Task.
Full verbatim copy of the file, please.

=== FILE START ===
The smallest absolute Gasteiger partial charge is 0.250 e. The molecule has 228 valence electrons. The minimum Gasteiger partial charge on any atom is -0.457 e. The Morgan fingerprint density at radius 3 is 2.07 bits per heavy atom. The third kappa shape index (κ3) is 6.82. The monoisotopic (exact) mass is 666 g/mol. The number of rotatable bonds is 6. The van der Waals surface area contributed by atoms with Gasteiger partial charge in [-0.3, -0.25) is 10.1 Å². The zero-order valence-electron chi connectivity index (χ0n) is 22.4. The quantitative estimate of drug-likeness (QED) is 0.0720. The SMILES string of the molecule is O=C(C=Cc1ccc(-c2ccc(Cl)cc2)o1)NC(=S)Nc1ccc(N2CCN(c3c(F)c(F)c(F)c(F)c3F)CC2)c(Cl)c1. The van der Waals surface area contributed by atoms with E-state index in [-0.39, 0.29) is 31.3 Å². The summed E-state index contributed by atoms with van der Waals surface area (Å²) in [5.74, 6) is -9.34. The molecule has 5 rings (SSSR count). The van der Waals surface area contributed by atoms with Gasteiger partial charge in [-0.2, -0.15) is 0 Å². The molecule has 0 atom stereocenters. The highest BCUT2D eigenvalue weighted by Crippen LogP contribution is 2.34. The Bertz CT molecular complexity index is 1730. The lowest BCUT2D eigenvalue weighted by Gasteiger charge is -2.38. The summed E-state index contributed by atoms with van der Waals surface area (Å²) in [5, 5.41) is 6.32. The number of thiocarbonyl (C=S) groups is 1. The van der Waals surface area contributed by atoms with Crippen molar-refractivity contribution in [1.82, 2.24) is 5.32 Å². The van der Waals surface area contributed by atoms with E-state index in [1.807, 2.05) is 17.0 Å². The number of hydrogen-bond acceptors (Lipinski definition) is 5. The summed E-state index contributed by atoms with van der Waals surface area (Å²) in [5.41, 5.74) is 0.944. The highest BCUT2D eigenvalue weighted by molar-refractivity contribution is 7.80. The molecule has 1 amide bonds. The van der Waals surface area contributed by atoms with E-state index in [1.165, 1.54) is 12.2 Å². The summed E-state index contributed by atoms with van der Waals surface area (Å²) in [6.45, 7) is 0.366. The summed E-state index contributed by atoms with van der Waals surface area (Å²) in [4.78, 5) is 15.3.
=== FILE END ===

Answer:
The smallest absolute Gasteiger partial charge is 0.250 e. The molecule has 228 valence electrons. The minimum Gasteiger partial charge on any atom is -0.457 e. The Morgan fingerprint density at radius 3 is 2.07 bits per heavy atom. The third kappa shape index (κ3) is 6.82. The monoisotopic (exact) mass is 666 g/mol. The number of rotatable bonds is 6. The van der Waals surface area contributed by atoms with Gasteiger partial charge in [-0.3, -0.25) is 10.1 Å². The zero-order valence-electron chi connectivity index (χ0n) is 22.4. The quantitative estimate of drug-likeness (QED) is 0.0720. The SMILES string of the molecule is O=C(C=Cc1ccc(-c2ccc(Cl)cc2)o1)NC(=S)Nc1ccc(N2CCN(c3c(F)c(F)c(F)c(F)c3F)CC2)c(Cl)c1. The van der Waals surface area contributed by atoms with E-state index in [-0.39, 0.29) is 31.3 Å². The summed E-state index contributed by atoms with van der Waals surface area (Å²) in [5.74, 6) is -9.34. The molecule has 5 rings (SSSR count). The van der Waals surface area contributed by atoms with Gasteiger partial charge in [-0.2, -0.15) is 0 Å². The molecule has 0 atom stereocenters. The highest BCUT2D eigenvalue weighted by Crippen LogP contribution is 2.34. The Bertz CT molecular complexity index is 1730. The lowest BCUT2D eigenvalue weighted by Gasteiger charge is -2.38. The summed E-state index contributed by atoms with van der Waals surface area (Å²) in [5, 5.41) is 6.32. The number of thiocarbonyl (C=S) groups is 1. The van der Waals surface area contributed by atoms with Crippen molar-refractivity contribution in [1.82, 2.24) is 5.32 Å². The van der Waals surface area contributed by atoms with E-state index in [1.807, 2.05) is 17.0 Å². The number of hydrogen-bond acceptors (Lipinski definition) is 5. The summed E-state index contributed by atoms with van der Waals surface area (Å²) in [5.41, 5.74) is 0.944. The highest BCUT2D eigenvalue weighted by molar-refractivity contribution is 7.80. The molecule has 1 amide bonds. The van der Waals surface area contributed by atoms with E-state index in [1.165, 1.54) is 12.2 Å². The summed E-state index contributed by atoms with van der Waals surface area (Å²) in [6.45, 7) is 0.366. The summed E-state index contributed by atoms with van der Waals surface area (Å²) in [4.78, 5) is 15.3.